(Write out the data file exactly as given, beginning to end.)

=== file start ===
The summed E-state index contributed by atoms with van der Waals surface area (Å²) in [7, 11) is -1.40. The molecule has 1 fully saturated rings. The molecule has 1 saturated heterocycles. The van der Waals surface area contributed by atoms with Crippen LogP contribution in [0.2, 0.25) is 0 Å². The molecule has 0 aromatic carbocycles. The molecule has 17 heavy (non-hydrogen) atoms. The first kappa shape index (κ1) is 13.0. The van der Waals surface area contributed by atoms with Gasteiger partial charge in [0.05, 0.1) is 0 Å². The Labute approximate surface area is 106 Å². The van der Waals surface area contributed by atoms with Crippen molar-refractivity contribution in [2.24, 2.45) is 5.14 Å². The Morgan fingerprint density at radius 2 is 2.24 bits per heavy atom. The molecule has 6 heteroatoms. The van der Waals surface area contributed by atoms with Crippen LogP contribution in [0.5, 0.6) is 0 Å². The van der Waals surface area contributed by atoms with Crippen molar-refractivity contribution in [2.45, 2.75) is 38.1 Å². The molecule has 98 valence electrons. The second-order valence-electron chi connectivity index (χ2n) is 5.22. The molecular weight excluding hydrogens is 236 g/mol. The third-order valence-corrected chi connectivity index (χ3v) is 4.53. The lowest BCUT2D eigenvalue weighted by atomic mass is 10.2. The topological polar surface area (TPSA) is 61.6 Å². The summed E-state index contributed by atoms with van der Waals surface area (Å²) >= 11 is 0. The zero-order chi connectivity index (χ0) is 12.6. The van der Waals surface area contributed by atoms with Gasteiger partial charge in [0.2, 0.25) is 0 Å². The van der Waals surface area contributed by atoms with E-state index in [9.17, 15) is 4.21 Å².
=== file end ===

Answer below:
The summed E-state index contributed by atoms with van der Waals surface area (Å²) in [7, 11) is -1.40. The molecule has 1 fully saturated rings. The molecule has 1 saturated heterocycles. The van der Waals surface area contributed by atoms with Crippen LogP contribution in [0.2, 0.25) is 0 Å². The molecule has 0 aromatic carbocycles. The molecule has 17 heavy (non-hydrogen) atoms. The first kappa shape index (κ1) is 13.0. The van der Waals surface area contributed by atoms with Gasteiger partial charge in [0.05, 0.1) is 0 Å². The Labute approximate surface area is 106 Å². The van der Waals surface area contributed by atoms with Crippen molar-refractivity contribution in [2.24, 2.45) is 5.14 Å². The Morgan fingerprint density at radius 2 is 2.24 bits per heavy atom. The molecule has 6 heteroatoms. The van der Waals surface area contributed by atoms with Crippen LogP contribution in [0.5, 0.6) is 0 Å². The van der Waals surface area contributed by atoms with Crippen molar-refractivity contribution in [2.45, 2.75) is 38.1 Å². The molecule has 98 valence electrons. The second-order valence-electron chi connectivity index (χ2n) is 5.22. The molecular weight excluding hydrogens is 236 g/mol. The third-order valence-corrected chi connectivity index (χ3v) is 4.53. The lowest BCUT2D eigenvalue weighted by atomic mass is 10.2. The topological polar surface area (TPSA) is 61.6 Å². The summed E-state index contributed by atoms with van der Waals surface area (Å²) >= 11 is 0. The zero-order chi connectivity index (χ0) is 12.6. The van der Waals surface area contributed by atoms with Gasteiger partial charge in [0.2, 0.25) is 0 Å². The van der Waals surface area contributed by atoms with E-state index in [9.17, 15) is 4.21 Å².